When and where: The Group C match kicks-off from the Stadion Miejski in Poznan, Poland, at 2.45 p.m. ET. Coverage will be provided by ESPN2, with a live stream available on ESPN3.

Preview: Ever since the last round of games in Group C confirmed that Italy would go into its final match without their fate in their own hands, all of Italy has been preoccupied with fears of a biscotto. The idea of two teams, in this case Spain and Croatia, collaborating to play out a mutually beneficial result.

A scenario that is very much a possibility on Monday given that if Spain and Croatia play out a score draw of 2-2 or more, Italy will be heading home, regardless of their won result. While all the soundings out of the Spanish camp are that they aim to play to win the game, Italy's paranoia is perhaps understandable.

It was eight years ago that Italy were knocked out of the European Championships, despite a 2-1 victory over Bulgaria, courtesy of a 2-2 draw between Sweden and Denmark that appeared to many to be highly dubious.

Only adding to the great storyline ahead of the climax to Group C is that the Italian coach back in 2004 was none other than the man who will sit in the opposition dugout in Poznan, Giovanni Trapattoni.

Although his reputation has taken a knock in recent years, Trapattoni is still highly regarded in his homeland, particularly by current Italy coach Cesare Prandelli. The former Fiorentina boss played under Trapattoni for six years at Juventus and refereed to him ahead of their meeting as a Legend.

Certainly it seems, few in Italy are taking an essential win against Ireland for granted, despite the Irish's two disappointing performances so far in Poland.

Though never expected to be major contenders at these Championships, Ireland will be bitterly disappointed that they never even gave themselves a chance of gaining some momentum. Against both Croatia and Spain, some abject defending led to the side falling behind within the first five minutes. What's more the trick was repeated in the opening to the second-half of both matches.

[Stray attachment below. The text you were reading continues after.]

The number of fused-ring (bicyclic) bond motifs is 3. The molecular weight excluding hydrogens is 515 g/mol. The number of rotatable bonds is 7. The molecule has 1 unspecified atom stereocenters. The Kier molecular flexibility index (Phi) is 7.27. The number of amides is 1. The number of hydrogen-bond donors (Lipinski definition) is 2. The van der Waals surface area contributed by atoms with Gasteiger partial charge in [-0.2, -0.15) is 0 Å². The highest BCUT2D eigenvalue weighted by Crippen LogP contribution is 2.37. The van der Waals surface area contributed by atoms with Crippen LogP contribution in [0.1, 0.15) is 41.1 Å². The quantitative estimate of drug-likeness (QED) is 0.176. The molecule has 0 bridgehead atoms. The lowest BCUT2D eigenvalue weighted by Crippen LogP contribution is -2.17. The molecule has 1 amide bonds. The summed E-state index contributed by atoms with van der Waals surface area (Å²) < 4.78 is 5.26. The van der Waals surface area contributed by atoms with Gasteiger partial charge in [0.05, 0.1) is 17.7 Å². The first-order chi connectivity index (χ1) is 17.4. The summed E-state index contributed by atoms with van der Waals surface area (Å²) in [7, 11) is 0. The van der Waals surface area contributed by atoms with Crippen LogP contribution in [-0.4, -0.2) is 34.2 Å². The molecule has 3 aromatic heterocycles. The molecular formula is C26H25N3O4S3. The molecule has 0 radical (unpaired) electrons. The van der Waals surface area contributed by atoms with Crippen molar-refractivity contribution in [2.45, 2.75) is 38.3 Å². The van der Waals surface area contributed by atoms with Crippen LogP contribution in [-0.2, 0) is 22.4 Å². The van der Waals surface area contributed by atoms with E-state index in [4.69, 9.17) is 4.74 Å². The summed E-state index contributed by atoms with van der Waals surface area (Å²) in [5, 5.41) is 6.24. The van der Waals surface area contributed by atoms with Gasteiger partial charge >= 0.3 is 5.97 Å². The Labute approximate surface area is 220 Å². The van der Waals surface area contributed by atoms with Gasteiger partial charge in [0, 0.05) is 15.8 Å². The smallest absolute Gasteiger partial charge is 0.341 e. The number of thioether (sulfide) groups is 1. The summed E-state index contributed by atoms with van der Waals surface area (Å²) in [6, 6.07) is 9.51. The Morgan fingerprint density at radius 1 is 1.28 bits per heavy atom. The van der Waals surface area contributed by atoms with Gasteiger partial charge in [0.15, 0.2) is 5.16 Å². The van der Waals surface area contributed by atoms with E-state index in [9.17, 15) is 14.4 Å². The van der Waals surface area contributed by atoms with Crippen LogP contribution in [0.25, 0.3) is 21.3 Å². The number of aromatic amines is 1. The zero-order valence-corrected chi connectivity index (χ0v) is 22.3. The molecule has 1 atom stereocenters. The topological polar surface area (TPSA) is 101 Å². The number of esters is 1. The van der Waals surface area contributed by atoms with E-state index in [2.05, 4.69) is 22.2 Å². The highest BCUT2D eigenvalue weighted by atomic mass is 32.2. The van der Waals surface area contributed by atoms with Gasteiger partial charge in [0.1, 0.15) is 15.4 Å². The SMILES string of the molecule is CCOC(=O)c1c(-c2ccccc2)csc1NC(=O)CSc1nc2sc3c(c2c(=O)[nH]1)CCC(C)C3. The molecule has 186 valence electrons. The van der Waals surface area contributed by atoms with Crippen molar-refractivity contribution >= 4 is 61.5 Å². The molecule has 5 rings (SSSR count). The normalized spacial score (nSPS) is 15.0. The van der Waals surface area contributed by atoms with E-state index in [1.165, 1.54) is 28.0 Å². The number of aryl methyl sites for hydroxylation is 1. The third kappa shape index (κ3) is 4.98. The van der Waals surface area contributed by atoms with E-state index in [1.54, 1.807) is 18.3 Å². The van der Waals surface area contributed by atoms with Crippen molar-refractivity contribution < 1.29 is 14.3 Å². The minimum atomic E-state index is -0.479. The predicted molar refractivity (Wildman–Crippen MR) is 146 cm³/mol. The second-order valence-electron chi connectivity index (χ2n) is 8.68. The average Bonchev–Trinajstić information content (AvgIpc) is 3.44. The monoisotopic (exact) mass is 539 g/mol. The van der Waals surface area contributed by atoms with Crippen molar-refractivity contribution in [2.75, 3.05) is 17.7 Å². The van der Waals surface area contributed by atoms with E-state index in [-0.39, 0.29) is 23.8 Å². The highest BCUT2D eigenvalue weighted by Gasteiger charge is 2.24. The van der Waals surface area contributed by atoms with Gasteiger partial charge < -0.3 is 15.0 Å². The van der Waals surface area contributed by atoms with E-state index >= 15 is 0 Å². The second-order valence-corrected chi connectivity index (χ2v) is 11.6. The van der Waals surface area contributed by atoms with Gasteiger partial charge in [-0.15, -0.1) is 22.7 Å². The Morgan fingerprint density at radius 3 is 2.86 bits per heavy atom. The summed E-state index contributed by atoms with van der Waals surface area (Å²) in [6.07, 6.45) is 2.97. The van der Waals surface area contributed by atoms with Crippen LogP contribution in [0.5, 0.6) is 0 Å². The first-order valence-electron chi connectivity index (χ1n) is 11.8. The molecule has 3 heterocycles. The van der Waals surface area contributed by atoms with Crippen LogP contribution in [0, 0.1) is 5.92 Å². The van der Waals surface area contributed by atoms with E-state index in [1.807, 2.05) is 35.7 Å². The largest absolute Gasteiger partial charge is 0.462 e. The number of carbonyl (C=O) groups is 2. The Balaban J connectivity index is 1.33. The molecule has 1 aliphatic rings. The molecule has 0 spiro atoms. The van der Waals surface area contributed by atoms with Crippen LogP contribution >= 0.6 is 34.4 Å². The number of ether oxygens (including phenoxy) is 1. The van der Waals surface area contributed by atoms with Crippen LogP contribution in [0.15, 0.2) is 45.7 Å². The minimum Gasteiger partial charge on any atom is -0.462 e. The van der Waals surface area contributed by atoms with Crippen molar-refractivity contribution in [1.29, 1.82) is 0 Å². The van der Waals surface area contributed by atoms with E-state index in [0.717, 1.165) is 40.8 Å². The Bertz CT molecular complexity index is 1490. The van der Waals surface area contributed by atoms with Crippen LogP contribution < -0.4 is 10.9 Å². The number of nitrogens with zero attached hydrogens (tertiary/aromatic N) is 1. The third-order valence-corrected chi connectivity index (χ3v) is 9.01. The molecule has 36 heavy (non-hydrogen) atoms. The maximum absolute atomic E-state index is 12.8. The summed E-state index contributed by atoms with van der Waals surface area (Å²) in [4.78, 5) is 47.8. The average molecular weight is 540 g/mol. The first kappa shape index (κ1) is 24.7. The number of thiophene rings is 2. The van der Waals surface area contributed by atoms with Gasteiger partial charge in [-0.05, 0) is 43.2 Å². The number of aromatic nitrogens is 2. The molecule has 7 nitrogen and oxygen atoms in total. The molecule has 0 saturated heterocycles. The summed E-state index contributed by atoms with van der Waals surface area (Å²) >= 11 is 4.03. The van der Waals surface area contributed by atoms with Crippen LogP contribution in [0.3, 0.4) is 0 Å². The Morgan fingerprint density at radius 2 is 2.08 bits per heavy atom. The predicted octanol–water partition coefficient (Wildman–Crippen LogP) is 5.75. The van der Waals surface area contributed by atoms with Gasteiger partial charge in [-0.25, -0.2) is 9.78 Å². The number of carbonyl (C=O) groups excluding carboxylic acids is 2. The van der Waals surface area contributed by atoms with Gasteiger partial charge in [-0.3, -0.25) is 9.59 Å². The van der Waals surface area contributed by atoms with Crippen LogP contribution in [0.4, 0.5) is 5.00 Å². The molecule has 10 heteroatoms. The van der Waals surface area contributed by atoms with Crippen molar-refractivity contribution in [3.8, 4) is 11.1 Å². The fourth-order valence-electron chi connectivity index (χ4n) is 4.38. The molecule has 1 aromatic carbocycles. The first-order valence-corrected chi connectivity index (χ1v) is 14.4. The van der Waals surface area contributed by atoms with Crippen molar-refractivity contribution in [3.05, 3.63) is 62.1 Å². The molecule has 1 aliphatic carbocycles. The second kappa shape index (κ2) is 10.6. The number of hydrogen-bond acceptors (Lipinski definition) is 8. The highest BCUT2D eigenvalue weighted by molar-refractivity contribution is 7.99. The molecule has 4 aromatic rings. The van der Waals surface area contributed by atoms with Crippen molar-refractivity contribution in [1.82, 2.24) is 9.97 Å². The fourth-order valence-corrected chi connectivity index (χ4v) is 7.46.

Their exit may already be confirmed, but Ireland will not want to go home with a whimper and will be desperate to give their fans something to cheer before the long journey home.

In terms of team news, Prandelli is widely expected to dispense with the 3-5-2 formation that served Italy so well against Spain and for the first-half against Croatia. Mario Balotelli, who is carrying a knee injury, is likely to miss out, with Antonio Di Natale getting his first start of the tournament.

Trapattoni has revealed that his side will line up with the same side that took to the field against Croatia.

Italy

G: Buffon

D: Abate, Barzagli, Chiellini, Balzaretti

M: Marchisio, Pirlo, De Rossi

                     Motta

F: Di Natale, Cassano

Ireland

G: Given

D: O'Shea, Dunne, St Ledger, Ward

M: Duff, Andrews, Whelan, McGeady

F: Keane, Doyle

Prediction: There will be much interest to see how Italy adapt if indeed they do revert to the 4-3-1-2 formation that they utilized during qualification.

Daniele De Rossi has been superb at the heart of a back three, but can perhaps be even more influential in his regular midfield role. Italy's defense should also be strong if Andrea Barzagli returns from injury to partner his Juventus teammate Giorgio Chiellini at the back.

The key man once again, though, is likely to be Andrea Pirlo. The veteran playmaker ran the show in the first-half against Croatia and if Ireland is to have any chance of getting a result then either Keith Andrews and Glenn Whelan will have to keep close tabs on him.

But with Italy's numbers in the middle they should be able to dominate the vital midfield area. Up against a highly-suspect back line, Antonio Cassano could also be poised to get a goal that his play thus far has more than warranted.

It's hard to envisage Italy not fulfilling their end of the bargain, meaning all eyes and ears at the final whistle will be on the result between Spain and Croatia.

Italy 2-0 Ireland